In Northern Ireland, not only does one make hay while the sun shines, one also gets the hell out of the flat. Last weekend was the nicest one we’d had in more than four months on the island, so we visited Rowallane Gardens on Saturday and made plans to visit Mount Stewart on Sunday.
Mount Stewart, near Portaferry, is more than an hour’s drive away, partly along a coastal road, the water glittering like diamonds in the mid-morning sunshine. It is considered one of the top gardens in the world, according to those who keep various lists. Overall, I still like Rowallane Gardens better; however, Mount Stewart is considerably bigger (nearly 1,000 acres) and features such amenities as a lake, extensive walking paths and an 18th century historic house.
Home to Irish royalty
We started with a house tour, the home and furnishings reflective of their early 20th century occupants, the 7th Marquess and Marchioness of Londonderry, Charles and Edith. While Charles was off doing what rich white men did in those days, Edith transformed the house and gardens. She apparently was a tour de force, imposing her design style on the property. She brought in exotic plants, using the blooms for potpourri and storing seeds during the winter in a large apothecary cabinet.
While the house definitely featured lots of bling, we were impressed by its livability. While I couldn’t imagine myself in an office large enough to accommodate two desks (Edith, actually), the house was chock-full of playful touches that were less palace and more home.
Edith’s and Charles’s youngest daughter, Mairi, was nearly 20 years younger than the other children, and she lived at Mount Stewart until her death in 2009 at the age of 88. Mairi’s daughter still lives in the house, which was turned over to the National Trust in 1977, following the bequest of the gardens in 1957.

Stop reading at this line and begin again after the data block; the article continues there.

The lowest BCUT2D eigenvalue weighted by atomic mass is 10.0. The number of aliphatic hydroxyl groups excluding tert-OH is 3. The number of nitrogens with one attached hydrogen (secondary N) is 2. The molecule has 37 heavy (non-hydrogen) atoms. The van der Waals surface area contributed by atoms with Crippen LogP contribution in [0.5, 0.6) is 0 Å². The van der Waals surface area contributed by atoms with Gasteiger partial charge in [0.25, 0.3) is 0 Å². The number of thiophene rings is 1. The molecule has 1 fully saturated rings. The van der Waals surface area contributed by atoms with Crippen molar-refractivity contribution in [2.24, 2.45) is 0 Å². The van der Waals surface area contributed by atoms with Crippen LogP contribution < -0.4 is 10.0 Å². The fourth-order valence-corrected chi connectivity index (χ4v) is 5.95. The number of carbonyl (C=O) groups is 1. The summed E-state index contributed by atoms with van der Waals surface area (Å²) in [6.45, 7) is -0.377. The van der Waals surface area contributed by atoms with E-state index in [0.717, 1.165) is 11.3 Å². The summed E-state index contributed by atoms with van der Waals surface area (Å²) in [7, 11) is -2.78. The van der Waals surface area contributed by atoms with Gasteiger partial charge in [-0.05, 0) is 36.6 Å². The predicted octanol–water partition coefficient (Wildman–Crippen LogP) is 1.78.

The house was closed for three years while undergoing an 8-million-pound restoration, which brought back the original sandstone floors in the expansive entrance parlour.
Stay for the gardens
But the impressive gardens are the main draw, for tourists as well as the locals who picnic, play football, walk their dogs and generally enjoy the day in the full sun or in the shade of numerous trees. The heady fragrance of blossoms greeted us in the formal garden in front of the house, and splashes of colour could be glimpsed at every turn of the head.
Playful statuary and topiary create whimsical combinations, as do the gardens themselves. Declan particularly liked the Hand of Ulster flower arrangement the color and shape of a red hand. Topiaries of a ship and statuary of a dinosaur were also favorites.
A one-mile walk around the lake provided new views of the house and grounds. On the back side of the lake, the colorful blooms and bushes were reflected on the water, creating shimmering mirror images. Under Edith’s direction, the lake was expanded, and she installed several new gardens, including the shamrock garden, Italian garden and a special garden for Lady Mairi.
We likely would have stayed longer, but Marilynn wanted to look up a friend in Portaferry and we needed to return the rental car. Mount Stewart, like Rowallane Gardens the day before, definitely did not disappoint.